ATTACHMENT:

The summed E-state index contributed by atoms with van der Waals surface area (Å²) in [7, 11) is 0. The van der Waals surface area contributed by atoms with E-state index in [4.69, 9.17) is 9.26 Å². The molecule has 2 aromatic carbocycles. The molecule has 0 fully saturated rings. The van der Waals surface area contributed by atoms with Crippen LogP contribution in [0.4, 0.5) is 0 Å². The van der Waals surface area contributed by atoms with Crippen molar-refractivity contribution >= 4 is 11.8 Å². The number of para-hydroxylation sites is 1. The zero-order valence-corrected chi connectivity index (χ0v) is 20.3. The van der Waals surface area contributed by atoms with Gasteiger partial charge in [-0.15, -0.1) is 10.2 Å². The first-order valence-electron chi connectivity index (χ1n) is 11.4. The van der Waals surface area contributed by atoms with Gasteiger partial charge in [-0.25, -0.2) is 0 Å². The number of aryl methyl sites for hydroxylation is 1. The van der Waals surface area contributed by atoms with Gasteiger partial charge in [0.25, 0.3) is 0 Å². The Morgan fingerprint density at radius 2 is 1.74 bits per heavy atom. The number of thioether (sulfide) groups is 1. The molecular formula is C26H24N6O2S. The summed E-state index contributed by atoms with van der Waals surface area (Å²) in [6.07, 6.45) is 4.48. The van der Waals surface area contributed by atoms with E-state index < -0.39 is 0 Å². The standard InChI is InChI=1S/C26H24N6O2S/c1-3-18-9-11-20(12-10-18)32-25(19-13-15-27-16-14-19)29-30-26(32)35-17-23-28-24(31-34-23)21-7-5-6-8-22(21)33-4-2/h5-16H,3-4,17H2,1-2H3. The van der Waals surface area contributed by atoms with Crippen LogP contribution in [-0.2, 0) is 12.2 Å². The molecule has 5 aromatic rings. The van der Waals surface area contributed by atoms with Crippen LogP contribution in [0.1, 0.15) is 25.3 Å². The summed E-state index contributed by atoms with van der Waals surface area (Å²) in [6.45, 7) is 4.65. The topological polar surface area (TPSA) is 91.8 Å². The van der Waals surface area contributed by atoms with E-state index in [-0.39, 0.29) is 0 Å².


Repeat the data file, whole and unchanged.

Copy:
The summed E-state index contributed by atoms with van der Waals surface area (Å²) in [7, 11) is 0. The van der Waals surface area contributed by atoms with E-state index in [4.69, 9.17) is 9.26 Å². The molecule has 2 aromatic carbocycles. The molecule has 0 fully saturated rings. The van der Waals surface area contributed by atoms with Crippen LogP contribution in [0.4, 0.5) is 0 Å². The van der Waals surface area contributed by atoms with Crippen molar-refractivity contribution >= 4 is 11.8 Å². The number of para-hydroxylation sites is 1. The zero-order valence-corrected chi connectivity index (χ0v) is 20.3. The van der Waals surface area contributed by atoms with Gasteiger partial charge in [-0.15, -0.1) is 10.2 Å². The first-order valence-electron chi connectivity index (χ1n) is 11.4. The van der Waals surface area contributed by atoms with Gasteiger partial charge in [-0.25, -0.2) is 0 Å². The number of aryl methyl sites for hydroxylation is 1. The van der Waals surface area contributed by atoms with Gasteiger partial charge in [0.25, 0.3) is 0 Å². The Morgan fingerprint density at radius 2 is 1.74 bits per heavy atom. The number of thioether (sulfide) groups is 1. The molecular formula is C26H24N6O2S. The summed E-state index contributed by atoms with van der Waals surface area (Å²) in [6.07, 6.45) is 4.48. The van der Waals surface area contributed by atoms with E-state index < -0.39 is 0 Å². The standard InChI is InChI=1S/C26H24N6O2S/c1-3-18-9-11-20(12-10-18)32-25(19-13-15-27-16-14-19)29-30-26(32)35-17-23-28-24(31-34-23)21-7-5-6-8-22(21)33-4-2/h5-16H,3-4,17H2,1-2H3. The van der Waals surface area contributed by atoms with Crippen LogP contribution in [-0.2, 0) is 12.2 Å². The molecule has 5 aromatic rings. The van der Waals surface area contributed by atoms with Crippen LogP contribution in [0.1, 0.15) is 25.3 Å². The summed E-state index contributed by atoms with van der Waals surface area (Å²) in [6.45, 7) is 4.65. The topological polar surface area (TPSA) is 91.8 Å². The van der Waals surface area contributed by atoms with E-state index in [-0.39, 0.29) is 0 Å².